Hot answers tagged

62 votes

How do Germans refer to people without caring about the gender

You are falling into the trap laid out carefully by German Gender Mainstreaming throughout the years. No, in German a noun does not have a gender. It has a genus. This genus is a purely grammatical ...
user avatar
  • 13.6k
43 votes
Accepted

Why is "Baum" masculine?

The rules don't always apply, esp. when the endings are not morphological. And -um is neuter only if the noun comes from Latin that way (Individuum, Museum). But Baum is "natively" German; ...
user avatar
36 votes
Accepted

Unexpected use of 'Kater' instead of 'Katze'

you'd normally use Katze instead of Kater in normal conversation, even for a male cat. The only time you'd use Kater is a) if you're a veterinarian or breeder who has a professional interest in the ...
user avatar
  • 1,039
32 votes
Accepted

How do Germans react to foreigners messing up noun genders?

When I started to learn English, my teacher told me If you are not going to make at least a hundred mistakes every day, you are not going to improve. I believe this is true for learning any ...
user avatar
31 votes

Why is the sentence "Das ist eine Nase" correct?

In German language, the word "das" is not only an article. It has a second meaning: It can also have the meanings of the English words "this" or "that". If the word "das" means "this", there are no ...
user avatar
27 votes
Accepted

Is the word "Unterlagen" masculine or feminine?

The das in the first example is not an article since an article would have to come just before a noun. It's a demonstrative pronoun roughly translatable as "that", although "this/these&...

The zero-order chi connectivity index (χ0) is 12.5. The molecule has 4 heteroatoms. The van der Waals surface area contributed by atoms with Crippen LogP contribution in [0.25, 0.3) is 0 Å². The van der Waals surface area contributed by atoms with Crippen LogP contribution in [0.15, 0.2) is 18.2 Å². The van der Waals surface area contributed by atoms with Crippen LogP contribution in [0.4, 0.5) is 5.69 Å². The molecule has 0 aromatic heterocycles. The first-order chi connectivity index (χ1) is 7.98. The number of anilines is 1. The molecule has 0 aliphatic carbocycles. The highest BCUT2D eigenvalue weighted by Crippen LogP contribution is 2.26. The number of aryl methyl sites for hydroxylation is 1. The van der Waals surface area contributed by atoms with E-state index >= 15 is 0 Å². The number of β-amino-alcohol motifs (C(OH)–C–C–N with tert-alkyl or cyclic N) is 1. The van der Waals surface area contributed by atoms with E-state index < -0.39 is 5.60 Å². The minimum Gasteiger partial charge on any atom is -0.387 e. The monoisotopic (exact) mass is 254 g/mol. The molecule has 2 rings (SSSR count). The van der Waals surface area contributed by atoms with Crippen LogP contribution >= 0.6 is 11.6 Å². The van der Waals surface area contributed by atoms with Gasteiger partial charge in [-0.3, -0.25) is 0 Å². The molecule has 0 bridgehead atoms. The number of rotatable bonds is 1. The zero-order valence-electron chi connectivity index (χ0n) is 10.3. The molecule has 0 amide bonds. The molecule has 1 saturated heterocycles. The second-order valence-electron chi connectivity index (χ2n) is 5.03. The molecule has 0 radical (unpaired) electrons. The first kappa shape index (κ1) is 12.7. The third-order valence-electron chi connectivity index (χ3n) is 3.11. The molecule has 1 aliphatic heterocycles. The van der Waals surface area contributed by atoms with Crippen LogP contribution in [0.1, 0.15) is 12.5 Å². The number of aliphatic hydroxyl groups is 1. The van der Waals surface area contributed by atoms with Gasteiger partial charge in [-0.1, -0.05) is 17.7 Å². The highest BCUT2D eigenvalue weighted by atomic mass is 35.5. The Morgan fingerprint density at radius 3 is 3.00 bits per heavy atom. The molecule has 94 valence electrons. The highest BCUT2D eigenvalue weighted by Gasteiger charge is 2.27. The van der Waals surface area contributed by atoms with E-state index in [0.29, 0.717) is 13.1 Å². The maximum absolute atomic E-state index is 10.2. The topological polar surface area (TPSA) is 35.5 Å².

user avatar
  • 7,633
25 votes

"Die Bächlein" instead of expected "das Bächlein"

The singular form is das Bächlein and, as you correctly state, this is a neuter diminutive that ends in -lein; die Bächlein is the plural form. For completeness, here is the declension table for the ...
user avatar
  • 7,433
24 votes
Accepted

Is there an alcoholic beverage that’s feminine in German?

Die Bowle (punch) The name stems from the english "bowl" referring the vessel it is served in. Bowle is usually cold, for hot varieties we use the term der Punsch (which is punch) One exception, ...
user avatar
  • 23.6k
23 votes

Masculine, feminine, neuter

German inherited its three-gender system from Proto-Indoeuropean, but the reason that language had it is lost in the mists of time. Some languages kept this. Others reduced to two genders (e.g. French ...
user avatar
23 votes
Accepted

Wie nennt man einen weiblichen Nazi?

Ganz allgemein gesprochen ist in diesem Kontext, also wenn es um Prädikative geht, Movierung nicht nötig. Viele Sprecher nehmen keinen Anstoß an Sätzen wie den folgenden, wo das Geschlecht (Sexus) ...
user avatar
  • 21.3k
21 votes
Accepted

Why is Mozzarella masculine?

In German every cheese name is masculine: "der Parmesan", "der Mozzarella", "der Ricotta", "der Gouda", "der Camembert", and so on.
user avatar
  • 10.4k
20 votes
Accepted

When showing interest in people, how is the gender inferred?

There is no masculine or feminine form of the interrogative pronoun "Wer". It applies to all three genders as long as a person is meant. (Similarly, "Was" applies to all three ...
user avatar
18 votes

How do Germans refer to people without caring about the gender

If you know the name, use the name. That’s the easy part. You can often still get away with ‘generisches Maskulinum’, i.e. Studenten, but in a university setting, i.e. where you’d actually use ...
user avatar
  • 9,013
18 votes

Masculine, feminine, neuter

As is true with all languages all through time, linguistic features are not extant in order to 'serve a purpose', but rather often as remnants of things that once served purposes, then became obsolete....